We have become complacent.
Hurricane Ivan was 15 years ago. Many of you who are now resident in the Cayman Islands were not here for that storm. We weren’t here. We arrived in Cayman in 2006. The scars from the Cat 5 monster were still very visible.
People say Ivan was a once in a lifetime storm. Perhaps once in someone’s lifetime but not ours.
The scientific link between the strength of a hurricane and climate change is getting clearer. Meteorologists say that Hurricane Dorian “bears hallmarks of what hurricanes will increasingly look like as the climate warms.”
If you are thinking that you don’t need to worry about a Cat 5 hurricane striking our island again soon because ‘we have already had ours’, think again.
It’s not just that hurricanes are getting stronger and the stronger storms are increasing in frequency but they are also intensifying more rapidly, more likely to stall over land (just as Dorian did) and they are becoming more difficult to predict.
Never before has a hurricane as strong as Dorian intensified so quickly.
Scientists predict that Cat 4 and 5 hurricanes in the North Atlantic could become nearly twice as common over the next century as a result of climate change. Atmospheric winds in the subtropics are slowing down which are making storms more likely to “stagnate” the way Dorian did. And storms that stall are very difficult to track.
Look, I am normally the optimistic voice of reason. The world is getting better in most ways. But Cayman needs to wake up to this risk. It’s a risk that is higher today than ever in the past and it will continue to grow each year. This isn’t ‘woo-woo’ stuff, it’s science.
Financial planning is about managing risk. In his book ‘The Geometry of Wealth’ (I highly recommend reading it) Brian Portnoy talks about how controlling risk is the first priority in any financial plan. It’s the winning by not losing mindset. And as he said, starting here can be hard because the rewards for controlling risk are not normally visible. “You don’t get a shiny new car in the driveway for exercising prudence and making sure you are adequately insured.”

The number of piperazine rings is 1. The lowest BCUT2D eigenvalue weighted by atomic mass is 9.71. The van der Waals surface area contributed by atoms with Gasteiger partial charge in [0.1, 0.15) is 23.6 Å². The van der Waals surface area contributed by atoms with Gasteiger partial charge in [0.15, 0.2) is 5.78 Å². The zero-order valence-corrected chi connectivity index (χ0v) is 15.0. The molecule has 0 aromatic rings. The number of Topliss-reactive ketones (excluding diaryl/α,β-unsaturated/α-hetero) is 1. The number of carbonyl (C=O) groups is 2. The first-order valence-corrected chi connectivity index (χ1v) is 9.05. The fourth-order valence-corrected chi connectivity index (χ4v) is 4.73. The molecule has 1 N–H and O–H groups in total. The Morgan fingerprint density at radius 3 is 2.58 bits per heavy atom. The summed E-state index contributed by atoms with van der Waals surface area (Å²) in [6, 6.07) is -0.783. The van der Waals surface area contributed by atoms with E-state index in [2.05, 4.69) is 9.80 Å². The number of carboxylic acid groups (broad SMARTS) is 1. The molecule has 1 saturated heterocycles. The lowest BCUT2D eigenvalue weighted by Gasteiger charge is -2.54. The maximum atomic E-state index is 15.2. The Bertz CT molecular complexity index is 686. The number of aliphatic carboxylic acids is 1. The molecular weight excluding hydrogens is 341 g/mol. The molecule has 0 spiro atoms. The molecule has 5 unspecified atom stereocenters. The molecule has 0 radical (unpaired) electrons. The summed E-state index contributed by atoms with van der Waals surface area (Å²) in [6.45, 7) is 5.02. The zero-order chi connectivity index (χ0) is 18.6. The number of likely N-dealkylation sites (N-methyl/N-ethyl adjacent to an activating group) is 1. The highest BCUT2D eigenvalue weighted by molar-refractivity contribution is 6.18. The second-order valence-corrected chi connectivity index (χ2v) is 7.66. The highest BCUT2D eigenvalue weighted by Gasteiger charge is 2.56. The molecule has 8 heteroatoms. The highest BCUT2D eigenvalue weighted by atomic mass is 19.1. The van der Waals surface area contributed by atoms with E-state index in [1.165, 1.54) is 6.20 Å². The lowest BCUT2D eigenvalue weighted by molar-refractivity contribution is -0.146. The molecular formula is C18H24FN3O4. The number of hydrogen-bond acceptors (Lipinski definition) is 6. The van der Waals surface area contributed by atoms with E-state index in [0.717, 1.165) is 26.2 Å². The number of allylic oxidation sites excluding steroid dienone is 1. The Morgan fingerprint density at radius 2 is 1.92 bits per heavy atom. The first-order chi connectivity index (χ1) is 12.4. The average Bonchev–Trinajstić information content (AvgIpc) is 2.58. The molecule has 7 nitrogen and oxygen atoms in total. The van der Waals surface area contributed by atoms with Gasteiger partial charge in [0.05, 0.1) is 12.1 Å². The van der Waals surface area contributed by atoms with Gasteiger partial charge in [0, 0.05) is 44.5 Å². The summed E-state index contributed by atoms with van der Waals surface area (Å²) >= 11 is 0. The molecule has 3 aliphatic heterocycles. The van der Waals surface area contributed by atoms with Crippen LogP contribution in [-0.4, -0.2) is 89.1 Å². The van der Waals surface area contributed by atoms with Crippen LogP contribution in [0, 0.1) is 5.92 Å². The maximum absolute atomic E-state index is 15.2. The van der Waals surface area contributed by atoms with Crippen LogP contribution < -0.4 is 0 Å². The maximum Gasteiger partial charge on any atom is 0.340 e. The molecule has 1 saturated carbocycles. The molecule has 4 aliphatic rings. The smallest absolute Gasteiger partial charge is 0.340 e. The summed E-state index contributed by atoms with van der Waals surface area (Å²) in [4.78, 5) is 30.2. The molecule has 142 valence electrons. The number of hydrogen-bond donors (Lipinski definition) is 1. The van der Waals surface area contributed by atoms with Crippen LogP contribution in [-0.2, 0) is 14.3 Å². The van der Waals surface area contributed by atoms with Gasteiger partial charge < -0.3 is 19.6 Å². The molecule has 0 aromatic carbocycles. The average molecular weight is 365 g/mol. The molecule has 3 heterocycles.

As a resident of the Cayman Islands, any other Caribbean island, or any country that gets impacted by hurricanes you need to think hard about how financially prepared you are for a Dorian.
1) Check your insurance documents. What is your excess? Although you don’t have to stump up that cash, if your house suffers $100,000 worth of damage and your excess is $25,000, you will only receive $75,000 from the insurance provider.
2) Are you adequately insured? Insurance should cover the replacement value of your home. That has almost certainly increased in recent years.
3) Do you have contents insurance?
4) Does your insurance policy cover temporary accommodation if your house is destroyed?
5) Think about your cash balances. If a hurricane hits do you have sufficient cash on hand to travel and to cover living costs somewhere else?
6) How secure is your income in the event of a hurricane destroying Cayman?
7) What about your cars? Are they covered by insurance?
There is a lot at stake here.
My advice is to look at your family balance sheet.
How much of your net worth is tied to Cayman in the way of Cayman property or Cayman businesses? What happens if we have a Dorian or two in quick succession? How is the property market impacted? How many people leave and never come back? What happens if insurance premiums double, triple or we become un-insurable?
I just don’t hear people asking these questions.
It worries me. We have become complacent.